Blogger Spotlight with Al Ferguson, the dad behind top parenting blog, online fathers’ support hub , and nominee for the Best UK Parenting Blog at this week’s Vuelio Blog Awards, The Dad Network. Al spoke to us about why the site is needed more than ever, working with PRs and best practices for successful blogger outreach.
What’s new on The Dad Network? The Dad Network is currently going through a refurbishment and any day now, the brand new look and feel will be launched. We’re focusing on producing quality content that will be useful for parents, but specifically dads, at the moment but also have a couple of projects in the pipeline. Our private network, just for dads, is growing every day and the activity within that group is great. Our goal is to be a resource for every dad.
What has been a fun/interesting campaign you have recently worked on? What was different about it? We recently ran a charity campaign called #dothedaddance. The campaign asked dads to get their groove on and upload it to social media, tagging some of their friends to do the same. Once uploaded, the idea was that they donated to UNICEF. It was a great campaign and I personally had a lot of fun. You can see the promo video here, I think you’ll agree that it does look good fun! (https://youtu.be/rc_xr7fJuD4)
How do you use social media to promote/share content? What are the challenges? Social media is a fantastic tool to advertise yourself. We share our content across social media hoping that new people will see it each day. We schedule tweets to share our most recent articles at optimum times (for the UK & US) and then use our Facebook page to share and engage with our readers in a more comprehensive way. It’s also great for networking and meeting people; whether they’re other bloggers, PR, media contacts or just ‘people.’ Social media has certainly made the world a smaller place and I really like the fact that the various social networks all have their own unique strengths; they compliment each other well.
What advice would you give to a someone who wants to start a blog? My advice to someone wanting to blog would be this: Make sure you know why you want to blog. Knowing this will shape how you approach it. How you approach it is critical in achieving your aim. Blogging for income is difficult and there isn’t a quick way of doing this; so don’t think you can make a quick buck! I’d also say that working with other bloggers is essential. There is a great community and if you’re in that community, you’ll be able to get help with almost anything.
How do you work with PRs? We work with PRs in a number of ways. Sponsored posts, advertorials, giveaways, gift guides, social promotion, bespoke blogging, modelling, filming and even just seeking advice (both ways). PRs are great to get involved with and can gove your blog a real boost. Bloggers need PR companies more than PR companies need bloggers, but having a mutual relationship is really helpful.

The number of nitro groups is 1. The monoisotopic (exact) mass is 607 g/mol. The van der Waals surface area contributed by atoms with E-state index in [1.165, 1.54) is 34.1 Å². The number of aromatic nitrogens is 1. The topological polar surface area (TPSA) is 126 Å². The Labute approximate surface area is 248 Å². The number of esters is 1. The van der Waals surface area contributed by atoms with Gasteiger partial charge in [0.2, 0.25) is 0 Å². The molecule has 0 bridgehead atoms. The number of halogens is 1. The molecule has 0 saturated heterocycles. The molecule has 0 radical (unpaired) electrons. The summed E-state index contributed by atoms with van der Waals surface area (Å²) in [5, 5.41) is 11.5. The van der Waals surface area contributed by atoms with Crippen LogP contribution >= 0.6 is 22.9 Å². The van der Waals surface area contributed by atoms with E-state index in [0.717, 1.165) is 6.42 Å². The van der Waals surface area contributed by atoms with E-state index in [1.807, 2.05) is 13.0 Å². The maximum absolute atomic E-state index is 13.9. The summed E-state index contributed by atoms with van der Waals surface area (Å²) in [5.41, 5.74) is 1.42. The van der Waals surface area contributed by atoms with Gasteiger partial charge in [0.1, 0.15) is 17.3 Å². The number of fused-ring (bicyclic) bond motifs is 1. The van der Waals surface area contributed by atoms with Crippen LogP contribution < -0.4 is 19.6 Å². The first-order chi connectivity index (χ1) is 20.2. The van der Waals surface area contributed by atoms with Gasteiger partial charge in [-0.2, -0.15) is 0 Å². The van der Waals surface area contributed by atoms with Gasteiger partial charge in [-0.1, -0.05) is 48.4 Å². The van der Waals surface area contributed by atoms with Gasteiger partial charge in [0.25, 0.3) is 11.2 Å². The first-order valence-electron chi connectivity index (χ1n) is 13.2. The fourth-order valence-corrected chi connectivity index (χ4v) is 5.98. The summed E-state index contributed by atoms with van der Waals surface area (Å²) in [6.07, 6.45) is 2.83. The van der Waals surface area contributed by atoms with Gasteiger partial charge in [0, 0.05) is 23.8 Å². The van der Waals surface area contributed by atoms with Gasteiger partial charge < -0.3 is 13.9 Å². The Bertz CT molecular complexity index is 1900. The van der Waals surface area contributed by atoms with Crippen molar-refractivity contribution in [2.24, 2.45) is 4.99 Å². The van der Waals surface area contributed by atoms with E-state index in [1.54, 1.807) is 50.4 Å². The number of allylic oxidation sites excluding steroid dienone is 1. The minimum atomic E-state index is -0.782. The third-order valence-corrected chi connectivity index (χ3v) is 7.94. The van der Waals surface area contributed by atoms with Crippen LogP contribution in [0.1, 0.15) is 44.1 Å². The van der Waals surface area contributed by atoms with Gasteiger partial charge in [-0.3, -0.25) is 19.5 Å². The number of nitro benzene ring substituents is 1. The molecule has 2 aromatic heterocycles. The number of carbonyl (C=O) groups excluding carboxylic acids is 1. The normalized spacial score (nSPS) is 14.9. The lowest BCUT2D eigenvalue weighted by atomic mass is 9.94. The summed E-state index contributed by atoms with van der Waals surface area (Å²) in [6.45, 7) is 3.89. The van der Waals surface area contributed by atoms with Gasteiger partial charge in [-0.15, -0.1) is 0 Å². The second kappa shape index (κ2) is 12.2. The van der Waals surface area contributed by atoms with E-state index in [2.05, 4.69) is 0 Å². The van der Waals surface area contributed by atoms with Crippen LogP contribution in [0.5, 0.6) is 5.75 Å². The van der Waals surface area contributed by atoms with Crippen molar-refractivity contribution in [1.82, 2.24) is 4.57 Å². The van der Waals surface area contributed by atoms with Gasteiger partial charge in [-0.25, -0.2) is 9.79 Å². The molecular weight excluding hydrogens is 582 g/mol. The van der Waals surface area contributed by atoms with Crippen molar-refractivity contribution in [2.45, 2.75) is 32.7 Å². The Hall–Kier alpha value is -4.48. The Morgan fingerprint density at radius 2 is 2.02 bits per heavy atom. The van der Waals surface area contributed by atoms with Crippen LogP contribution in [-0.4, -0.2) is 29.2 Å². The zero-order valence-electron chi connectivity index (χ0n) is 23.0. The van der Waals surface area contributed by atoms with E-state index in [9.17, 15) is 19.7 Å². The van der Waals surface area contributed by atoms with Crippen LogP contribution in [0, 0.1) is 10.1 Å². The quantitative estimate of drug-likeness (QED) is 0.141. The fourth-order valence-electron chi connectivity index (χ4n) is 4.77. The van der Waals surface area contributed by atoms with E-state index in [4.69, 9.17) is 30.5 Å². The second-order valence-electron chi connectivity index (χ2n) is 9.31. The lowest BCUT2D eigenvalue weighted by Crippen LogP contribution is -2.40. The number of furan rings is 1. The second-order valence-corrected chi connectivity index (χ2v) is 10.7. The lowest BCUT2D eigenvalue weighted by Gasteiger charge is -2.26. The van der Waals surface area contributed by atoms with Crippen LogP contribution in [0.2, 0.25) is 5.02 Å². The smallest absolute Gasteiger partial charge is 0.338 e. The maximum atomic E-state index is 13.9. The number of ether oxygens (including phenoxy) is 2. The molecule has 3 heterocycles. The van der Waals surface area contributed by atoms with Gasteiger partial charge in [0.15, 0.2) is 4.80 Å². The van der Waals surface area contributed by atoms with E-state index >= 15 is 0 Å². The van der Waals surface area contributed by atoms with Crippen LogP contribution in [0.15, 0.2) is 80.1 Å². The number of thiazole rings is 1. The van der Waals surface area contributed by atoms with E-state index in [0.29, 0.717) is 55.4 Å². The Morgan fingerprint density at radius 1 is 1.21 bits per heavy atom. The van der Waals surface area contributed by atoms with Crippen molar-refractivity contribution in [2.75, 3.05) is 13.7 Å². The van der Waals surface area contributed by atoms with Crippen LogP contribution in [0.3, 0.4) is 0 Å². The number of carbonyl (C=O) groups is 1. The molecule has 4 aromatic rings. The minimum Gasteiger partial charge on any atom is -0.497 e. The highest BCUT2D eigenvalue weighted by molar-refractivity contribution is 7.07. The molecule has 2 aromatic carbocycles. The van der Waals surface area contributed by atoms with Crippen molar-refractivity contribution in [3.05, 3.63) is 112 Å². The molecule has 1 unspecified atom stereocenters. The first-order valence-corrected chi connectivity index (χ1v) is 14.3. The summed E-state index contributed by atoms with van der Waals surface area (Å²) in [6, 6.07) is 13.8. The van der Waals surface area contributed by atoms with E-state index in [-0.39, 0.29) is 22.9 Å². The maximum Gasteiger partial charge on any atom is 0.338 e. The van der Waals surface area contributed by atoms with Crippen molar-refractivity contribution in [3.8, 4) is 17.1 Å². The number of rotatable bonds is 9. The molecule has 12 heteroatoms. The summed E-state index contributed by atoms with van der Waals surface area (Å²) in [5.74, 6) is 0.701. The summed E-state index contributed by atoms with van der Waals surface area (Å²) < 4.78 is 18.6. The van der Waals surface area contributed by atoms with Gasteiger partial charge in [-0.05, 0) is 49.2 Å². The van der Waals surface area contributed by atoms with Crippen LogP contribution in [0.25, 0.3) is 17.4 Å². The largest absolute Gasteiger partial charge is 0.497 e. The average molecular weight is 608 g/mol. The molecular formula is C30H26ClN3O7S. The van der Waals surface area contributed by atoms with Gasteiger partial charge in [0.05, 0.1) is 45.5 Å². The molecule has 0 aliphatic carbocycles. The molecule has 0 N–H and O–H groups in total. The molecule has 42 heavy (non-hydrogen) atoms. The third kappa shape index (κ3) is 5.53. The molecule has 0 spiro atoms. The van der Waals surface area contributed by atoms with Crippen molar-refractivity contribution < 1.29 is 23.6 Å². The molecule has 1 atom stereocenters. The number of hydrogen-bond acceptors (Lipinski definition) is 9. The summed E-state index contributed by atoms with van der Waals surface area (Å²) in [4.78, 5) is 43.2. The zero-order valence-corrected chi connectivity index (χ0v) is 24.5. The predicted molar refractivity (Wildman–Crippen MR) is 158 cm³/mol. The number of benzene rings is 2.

Do you feel bloggers need to be compensated for the work they do? This comes back to the reason you blog. If you blog because you love writing and take it up as a hobby, then your compensation is the fact your blogging. If your aim is to earn some money then by all means, ask for compensation for your time. I think that bloggers should be recognised as valuable publishers and PR companies shouldn’t be surprised if a blogger seeks payment. They’re giving up time to research and write and if it’s a good blogger, the PR can expect quality results. I imagine most bloggers charge less than they should, so more often than not, PRs will get a good deal.
What do you feel about sponsorship disclosure? We have a strict view on this. If you’re paid for a link, it has to be no follow and it has to be clearly marked within the post that you were paid, sponsored etc. I like Google and I want Google to like The Dad Network so I’m not going to do anything that might ruin that relationship. Some PR companies will ask, and even offer more money for no disclosure and a follow link. That tells me that I don’t want to work with the PR company; despite the temptation! Some bloggers may work more riskily, but not us.
List three best practices PRs need to follow for better blogger outreach?
1. PRs should spend time reading a blog before contacting. Read the ‘about’ page and a few articles. I get approached by so many who don’t really have anything that fits my style or readership. A waste of everyones time. Knowing about the blog you’re approaching also helps you personalise your emails. Bloggers like this (although I don’t really mind.)
2. Have a realistic view on budgets. Offering a large (ish) blogger £25 to write an 800 article with links, images and full social media promotion is wrong. Bloggers spend an awful lot of time on their blogs and writing, so budgets need to reflect this. It’s really good to open up a dialogue about budgets though. Be open, honest and up front and a good deal for both parties can be agreed.
3. Have realistic expectations. Some blogs have a great readership, but is made up predominantly of other bloggers, rather than the average Jo! Bloggers tend to not click other bloggers links so be aware that you might have a great post written and published, but with a low click rate. This is still valuable, but in a different way. I guess what I’m trying to say is to have realistic expectations about the fruit your investment will bear. (Does that make sense?)
What will be big in your blogosphere in the coming months? For us, we see a huge gap in vlogging for dads. There is so much potential to hear a dads point of view about real life and I think that dads would be interested. This is the one to watch for me, maybe a YouTube channel for dads? ;) (I’m on it!)
Editorial information on Al, The Dad Network, and thousands of other media contacts and outlets, can be found in the Media Database.